Pronounced DIS-KAL-KOOL-EE-AH, ‘dyscalculia’ comes from Greek and Latin and means ‘counting badly’.
Developmental Dyscalculia is a specific learning disorder that affects 5-6% of the school population. This small group of pupils work significantly below their peers in maths and are therefore not making age-appropriate progress. They process numbers differently from their typically developing peers and use a wide range of approaches: inefficient and laborious methods, rely on using their fingers whilst counting, unable to tell which of two numbers is larger, have difficulty estimating and use uneconomical methods to solve problems. No two children with developmental dyscalculia present the same profile of strengths and needs. Students with developmental dyscalculia show difficulties in the acquisition of core foundational number skills. It is therefore important to identify their unique area of specific learning difficulty (SpLD) so that targeted intervention can be offered.
The developmental building blocks of acquiring, recalling and applying numbers in their symbolic and non-symbolic forms requires the efficient coordination of numerous cognitive and sensory pathways involved in supporting number development: working memory, auditory and visual processing, attention and visuospatial perception. Furthermore, people who experience deficits within their cognitive and sensory systems find that this interferes with processing numbers.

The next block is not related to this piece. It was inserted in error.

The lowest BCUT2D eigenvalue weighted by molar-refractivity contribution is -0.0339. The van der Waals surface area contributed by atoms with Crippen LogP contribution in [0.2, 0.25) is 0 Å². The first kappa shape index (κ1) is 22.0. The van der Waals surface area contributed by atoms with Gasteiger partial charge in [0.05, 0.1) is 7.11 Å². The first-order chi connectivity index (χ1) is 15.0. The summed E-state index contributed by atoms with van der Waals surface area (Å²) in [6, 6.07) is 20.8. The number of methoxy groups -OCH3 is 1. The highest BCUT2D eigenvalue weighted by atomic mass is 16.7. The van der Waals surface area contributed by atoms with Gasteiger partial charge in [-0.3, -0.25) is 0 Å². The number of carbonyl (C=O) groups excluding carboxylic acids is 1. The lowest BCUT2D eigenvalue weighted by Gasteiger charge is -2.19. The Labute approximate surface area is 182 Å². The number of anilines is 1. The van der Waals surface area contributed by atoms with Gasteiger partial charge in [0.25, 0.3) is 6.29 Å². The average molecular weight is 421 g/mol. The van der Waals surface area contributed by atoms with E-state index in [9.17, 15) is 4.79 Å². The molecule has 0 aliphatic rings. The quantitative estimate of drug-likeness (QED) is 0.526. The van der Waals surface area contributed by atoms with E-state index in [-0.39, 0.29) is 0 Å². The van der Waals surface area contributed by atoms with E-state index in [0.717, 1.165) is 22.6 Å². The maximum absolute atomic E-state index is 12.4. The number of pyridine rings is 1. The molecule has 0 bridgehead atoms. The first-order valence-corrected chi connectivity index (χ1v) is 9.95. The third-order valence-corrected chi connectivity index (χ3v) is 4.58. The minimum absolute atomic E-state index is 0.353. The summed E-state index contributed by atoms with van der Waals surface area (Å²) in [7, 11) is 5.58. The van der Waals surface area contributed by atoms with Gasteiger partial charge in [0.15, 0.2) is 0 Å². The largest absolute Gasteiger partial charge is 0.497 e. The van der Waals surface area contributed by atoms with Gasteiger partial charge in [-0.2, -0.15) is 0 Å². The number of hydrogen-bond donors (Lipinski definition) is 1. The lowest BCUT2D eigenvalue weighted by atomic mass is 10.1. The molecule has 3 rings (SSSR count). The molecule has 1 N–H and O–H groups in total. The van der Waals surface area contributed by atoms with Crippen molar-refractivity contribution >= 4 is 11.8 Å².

A person with pure dyscalculia presents their difficulties exclusively in processing numbers, whilst in other subject areas they may progress in a similar way to typically developing students.
It is important to differentiate dyscalculia from maths developmental delays. Environmental deprivation, poor teaching or a curriculum that is moving too rapidly may lead to maths developmental delays, whereas dyscalculia relates to difficulties with acquiring the developmental building blocks of mathematics. Often a student with dyslexia can show difficulties with mathematics due to slow processing speed and weak working memory, so a full diagnostic assessment can be carried out in order to ascertain the true cause of the difficulties.
The team at Blue Sky Dyslexia have experience in teaching English and Mathematics so please take the Dyscalculia screener and then get in touch with us to decide the best course of action for you or your child.
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